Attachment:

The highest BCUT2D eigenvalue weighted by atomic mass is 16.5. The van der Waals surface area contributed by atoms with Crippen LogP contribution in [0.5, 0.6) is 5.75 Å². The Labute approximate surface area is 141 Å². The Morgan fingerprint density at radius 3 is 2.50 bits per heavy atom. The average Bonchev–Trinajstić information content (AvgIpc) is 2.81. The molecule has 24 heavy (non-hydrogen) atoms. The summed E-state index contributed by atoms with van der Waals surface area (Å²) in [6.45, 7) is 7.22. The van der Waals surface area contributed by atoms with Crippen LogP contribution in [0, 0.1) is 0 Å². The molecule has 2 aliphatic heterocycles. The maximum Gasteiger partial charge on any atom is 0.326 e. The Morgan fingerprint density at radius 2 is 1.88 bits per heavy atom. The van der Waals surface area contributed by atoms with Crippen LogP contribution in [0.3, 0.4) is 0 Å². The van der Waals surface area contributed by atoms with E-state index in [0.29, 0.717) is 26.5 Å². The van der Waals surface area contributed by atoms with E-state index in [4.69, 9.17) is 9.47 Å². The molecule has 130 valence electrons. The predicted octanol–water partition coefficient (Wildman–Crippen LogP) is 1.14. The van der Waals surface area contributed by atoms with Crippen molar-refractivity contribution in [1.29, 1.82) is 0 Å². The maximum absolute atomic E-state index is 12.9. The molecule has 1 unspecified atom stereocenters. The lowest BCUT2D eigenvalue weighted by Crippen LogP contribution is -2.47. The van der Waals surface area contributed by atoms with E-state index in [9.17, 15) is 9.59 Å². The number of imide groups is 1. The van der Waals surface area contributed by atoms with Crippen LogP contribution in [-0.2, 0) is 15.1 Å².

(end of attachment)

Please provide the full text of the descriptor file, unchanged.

The highest BCUT2D eigenvalue weighted by atomic mass is 16.5. The van der Waals surface area contributed by atoms with Crippen LogP contribution in [0.5, 0.6) is 5.75 Å². The Labute approximate surface area is 141 Å². The Morgan fingerprint density at radius 3 is 2.50 bits per heavy atom. The average Bonchev–Trinajstić information content (AvgIpc) is 2.81. The molecule has 24 heavy (non-hydrogen) atoms. The summed E-state index contributed by atoms with van der Waals surface area (Å²) in [6.45, 7) is 7.22. The van der Waals surface area contributed by atoms with Crippen LogP contribution in [0, 0.1) is 0 Å². The molecule has 2 aliphatic heterocycles. The maximum Gasteiger partial charge on any atom is 0.326 e. The Morgan fingerprint density at radius 2 is 1.88 bits per heavy atom. The van der Waals surface area contributed by atoms with Crippen LogP contribution in [0.3, 0.4) is 0 Å². The van der Waals surface area contributed by atoms with E-state index in [0.29, 0.717) is 26.5 Å². The van der Waals surface area contributed by atoms with E-state index in [4.69, 9.17) is 9.47 Å². The molecule has 130 valence electrons. The predicted octanol–water partition coefficient (Wildman–Crippen LogP) is 1.14. The van der Waals surface area contributed by atoms with Crippen molar-refractivity contribution in [1.29, 1.82) is 0 Å². The maximum absolute atomic E-state index is 12.9. The molecule has 1 unspecified atom stereocenters. The lowest BCUT2D eigenvalue weighted by Crippen LogP contribution is -2.47. The van der Waals surface area contributed by atoms with E-state index in [9.17, 15) is 9.59 Å². The number of imide groups is 1. The van der Waals surface area contributed by atoms with Crippen LogP contribution in [-0.2, 0) is 15.1 Å².